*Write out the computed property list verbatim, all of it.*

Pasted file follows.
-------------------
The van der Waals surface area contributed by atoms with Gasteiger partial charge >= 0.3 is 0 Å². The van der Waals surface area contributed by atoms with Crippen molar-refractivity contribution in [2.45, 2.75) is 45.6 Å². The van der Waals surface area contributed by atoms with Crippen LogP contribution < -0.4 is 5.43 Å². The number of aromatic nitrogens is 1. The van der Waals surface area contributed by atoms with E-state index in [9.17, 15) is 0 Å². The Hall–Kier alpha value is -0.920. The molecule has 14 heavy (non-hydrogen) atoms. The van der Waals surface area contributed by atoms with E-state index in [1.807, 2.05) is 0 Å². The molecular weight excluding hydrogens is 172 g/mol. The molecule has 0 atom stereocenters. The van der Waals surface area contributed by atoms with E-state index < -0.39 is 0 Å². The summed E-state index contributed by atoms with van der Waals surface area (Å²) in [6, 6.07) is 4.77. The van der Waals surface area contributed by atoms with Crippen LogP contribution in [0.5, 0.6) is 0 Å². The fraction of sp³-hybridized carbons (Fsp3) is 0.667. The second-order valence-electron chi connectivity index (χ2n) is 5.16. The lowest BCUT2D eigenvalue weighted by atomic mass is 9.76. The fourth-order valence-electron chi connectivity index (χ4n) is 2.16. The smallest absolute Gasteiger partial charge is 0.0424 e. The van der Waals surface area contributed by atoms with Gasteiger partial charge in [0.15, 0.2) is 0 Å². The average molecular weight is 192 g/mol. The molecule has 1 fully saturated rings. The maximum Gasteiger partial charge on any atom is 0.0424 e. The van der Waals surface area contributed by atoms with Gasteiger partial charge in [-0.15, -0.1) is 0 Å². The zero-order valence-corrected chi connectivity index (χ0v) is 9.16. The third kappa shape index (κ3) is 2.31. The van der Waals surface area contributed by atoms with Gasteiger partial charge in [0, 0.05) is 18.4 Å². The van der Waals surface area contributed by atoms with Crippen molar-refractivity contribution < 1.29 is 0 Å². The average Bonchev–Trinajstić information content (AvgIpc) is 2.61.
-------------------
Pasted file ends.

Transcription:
The van der Waals surface area contributed by atoms with Gasteiger partial charge >= 0.3 is 0 Å². The van der Waals surface area contributed by atoms with Crippen molar-refractivity contribution in [2.45, 2.75) is 45.6 Å². The van der Waals surface area contributed by atoms with Crippen LogP contribution < -0.4 is 5.43 Å². The number of aromatic nitrogens is 1. The van der Waals surface area contributed by atoms with E-state index in [9.17, 15) is 0 Å². The Hall–Kier alpha value is -0.920. The molecule has 14 heavy (non-hydrogen) atoms. The van der Waals surface area contributed by atoms with E-state index in [1.807, 2.05) is 0 Å². The molecular weight excluding hydrogens is 172 g/mol. The molecule has 0 atom stereocenters. The van der Waals surface area contributed by atoms with E-state index < -0.39 is 0 Å². The summed E-state index contributed by atoms with van der Waals surface area (Å²) in [6, 6.07) is 4.77. The van der Waals surface area contributed by atoms with Crippen LogP contribution in [0.5, 0.6) is 0 Å². The fraction of sp³-hybridized carbons (Fsp3) is 0.667. The second-order valence-electron chi connectivity index (χ2n) is 5.16. The lowest BCUT2D eigenvalue weighted by atomic mass is 9.76. The fourth-order valence-electron chi connectivity index (χ4n) is 2.16. The smallest absolute Gasteiger partial charge is 0.0424 e. The van der Waals surface area contributed by atoms with Gasteiger partial charge in [0.15, 0.2) is 0 Å². The average molecular weight is 192 g/mol. The molecule has 1 fully saturated rings. The maximum Gasteiger partial charge on any atom is 0.0424 e. The van der Waals surface area contributed by atoms with Gasteiger partial charge in [-0.15, -0.1) is 0 Å². The zero-order valence-corrected chi connectivity index (χ0v) is 9.16. The third kappa shape index (κ3) is 2.31. The van der Waals surface area contributed by atoms with Gasteiger partial charge in [0, 0.05) is 18.4 Å². The van der Waals surface area contributed by atoms with Crippen molar-refractivity contribution < 1.29 is 0 Å². The average Bonchev–Trinajstić information content (AvgIpc) is 2.61.